A Raspberry Pi and Gamepad

Building a Raspberry Pi Retro Gaming Machine – Part 3 Adding Games

Raspberry Pi in case.
A Raspberry Pi

We’ve been creating a Raspberry Pi retro gaming machine using RetroPie.

In Part 1 we looked at what we needed and where to get it and in Part 2 we installed it and got it up and running.

In Part 3 we’re looking at getting all our old favourite games onto our new retro games machine.

Fun Straight Out of the Box

We’ve been playing Doom Shareware, Quake and Super Mario War from the built in free games that come with RetroPie. Configuration of our Logitech F510 game-pad was a breeze and all the games played well just like they did back in the day. We’re very pleased.

Time to Add Some Games

Now we want to get hold of some of our old favorite games and get them up and running on RetroPie, that’s not too much to ask is it?

Unfortunately this opens up a whole can of copyright and legality worms.

Is Downloading ROMs legal?

This is the big question.

We scoured the net for hours reading all we could on this and can tell you that the vague conclusion we’ve come to is that technically, in most cases, it is probably not completely legal.

To be fair you can see why, take for example the recent news of the Mini NES. If you already had most of the games it comes with loaded on your Raspberry RetroPie then you might decide shelling out on a Mini NES is not worth your hard earned cash.

Gone But Not Forgotten

In some cases the software houses in question may have ceased to exist and so common sense would tell you that there is no issue using ROMs from these developers. Probably, but again it’s a very grey area, for a start you’d have to make sure no-one else had bought-out the rights to the old publisher’s games.

And then there’s the scenario where you actually own the physical game, surely you can freely download and use the ROM version of a game if you actually own it. Morally this feels right but unfortunately this is also a massive grey area and again there’s no clear answer.

Playing it Safe

To sum up, we just don’t know and so for the sake of this article we’re playing it safe and using a public domain ROM “Revenge of the Mutant Camels” from Llamasoft for the C64.

Getting Your ROM on RetroPie

To follow what we’re doing here you can download “Revenge of the Mutant Camels” here. The ROM comes zipped up so unzip it and you should end up with a file called ‘AMC’, rename this to ‘AMC.tap’ and remember where it’s saved.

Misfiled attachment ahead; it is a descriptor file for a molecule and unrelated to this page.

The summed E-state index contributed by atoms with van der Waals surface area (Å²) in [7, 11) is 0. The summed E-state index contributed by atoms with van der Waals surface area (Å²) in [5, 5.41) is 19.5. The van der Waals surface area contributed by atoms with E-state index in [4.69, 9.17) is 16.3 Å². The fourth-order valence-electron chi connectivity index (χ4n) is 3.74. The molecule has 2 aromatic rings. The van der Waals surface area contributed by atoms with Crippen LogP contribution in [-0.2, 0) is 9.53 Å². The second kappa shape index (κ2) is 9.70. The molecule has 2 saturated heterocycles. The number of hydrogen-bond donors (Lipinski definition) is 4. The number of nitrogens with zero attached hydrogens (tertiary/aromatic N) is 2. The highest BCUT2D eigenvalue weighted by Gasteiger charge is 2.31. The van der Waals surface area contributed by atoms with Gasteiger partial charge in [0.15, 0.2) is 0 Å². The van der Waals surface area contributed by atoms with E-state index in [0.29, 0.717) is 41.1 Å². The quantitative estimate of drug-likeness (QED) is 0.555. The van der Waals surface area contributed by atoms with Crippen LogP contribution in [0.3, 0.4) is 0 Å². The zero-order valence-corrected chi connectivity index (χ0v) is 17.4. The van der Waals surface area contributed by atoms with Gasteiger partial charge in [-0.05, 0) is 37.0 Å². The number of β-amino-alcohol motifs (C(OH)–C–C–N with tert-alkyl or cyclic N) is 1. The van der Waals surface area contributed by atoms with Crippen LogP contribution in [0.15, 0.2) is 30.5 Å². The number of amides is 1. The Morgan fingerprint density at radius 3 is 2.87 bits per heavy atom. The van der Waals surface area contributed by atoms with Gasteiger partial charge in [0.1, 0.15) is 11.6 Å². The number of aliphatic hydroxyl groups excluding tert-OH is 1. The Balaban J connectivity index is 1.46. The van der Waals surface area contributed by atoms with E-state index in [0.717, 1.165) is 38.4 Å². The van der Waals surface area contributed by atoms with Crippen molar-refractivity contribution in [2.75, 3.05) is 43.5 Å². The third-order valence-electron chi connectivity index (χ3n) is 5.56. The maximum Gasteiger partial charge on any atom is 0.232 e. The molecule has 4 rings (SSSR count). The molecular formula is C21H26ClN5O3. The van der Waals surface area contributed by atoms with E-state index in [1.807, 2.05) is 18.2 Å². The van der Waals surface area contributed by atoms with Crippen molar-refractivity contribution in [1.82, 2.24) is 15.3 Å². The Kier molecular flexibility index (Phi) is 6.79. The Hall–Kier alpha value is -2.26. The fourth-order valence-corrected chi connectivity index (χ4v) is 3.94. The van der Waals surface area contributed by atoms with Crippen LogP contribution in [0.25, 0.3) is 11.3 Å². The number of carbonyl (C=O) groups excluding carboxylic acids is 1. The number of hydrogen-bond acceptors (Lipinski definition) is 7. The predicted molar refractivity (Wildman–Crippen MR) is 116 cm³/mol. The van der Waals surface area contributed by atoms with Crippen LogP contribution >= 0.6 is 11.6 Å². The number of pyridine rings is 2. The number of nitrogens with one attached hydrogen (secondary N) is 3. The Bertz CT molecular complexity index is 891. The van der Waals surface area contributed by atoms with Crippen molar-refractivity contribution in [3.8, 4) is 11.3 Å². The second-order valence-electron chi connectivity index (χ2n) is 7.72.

To get the ROM over to our RetroPie the method we’re using is SFTP. There are alternatives including using a USB stick, see the RetroPie Wiki for more information on this.

To use SFTP you’re going to need an SFTP client program, there are many available but we have gone for the very capable FileZilla that is available as a free download from here. Download and install FileZilla on a computer on the same network as your Raspberry Pi.

Once downloaded, installed and run you should see something like this:

A Screenshot from FileZilla
The FileZilla SFTP Client Program

You now need to get the IP address of your Raspberry Pi on the network, this is very easy to do. In the RetroPie main menu (that appears in the horizontal scrolling list of available emulation platforms), select the last option “SHOW IP ADDRESS”, this will display the IP address of your Raspberry Pi, the IP address consists of 4 numbers separated by points.

Now go back to your normal computer and in FileZilla click the “Open Site Manager” icon that is directly below ‘file’ in the top navigation. This will display a window similar to this:

Another screenshot from FileZilla
The FileZilla Connection Manager Window

Fill in the details as shown in the above image but use your IP address rather than the one shown above. The password is ‘raspberry’. Then click connect.

You’ve Got to Get Yourself Connected

Once connected the left-hand navigation window in FileZilla is the file system of your computer the right-hand navigation window represents the file system of your RetroPie. In the left hand navigation window locate the ROM you want to transfer, in our case this is ‘Attack of the Mutant Camels’ for the C64 that we downloaded earlier.

In the right hand side navigate to:


Now you can drag and drop the ROM file AMC.tap from the left hand navigation window to the right hand navigation window. This will transfer the file from your computer to the RetroPie.

Finally restart RetroPie and the Commodore 64 menu should now be available for selection and when selected you should see the entry AMC ready to play.

More to Come

We’re going to be looking at taking screenshots and recording game-play videos in the next installment of our RetroPie series of articles, until then enjoy AMC and if you have any thoughts on the legality of ROMs please let us know.

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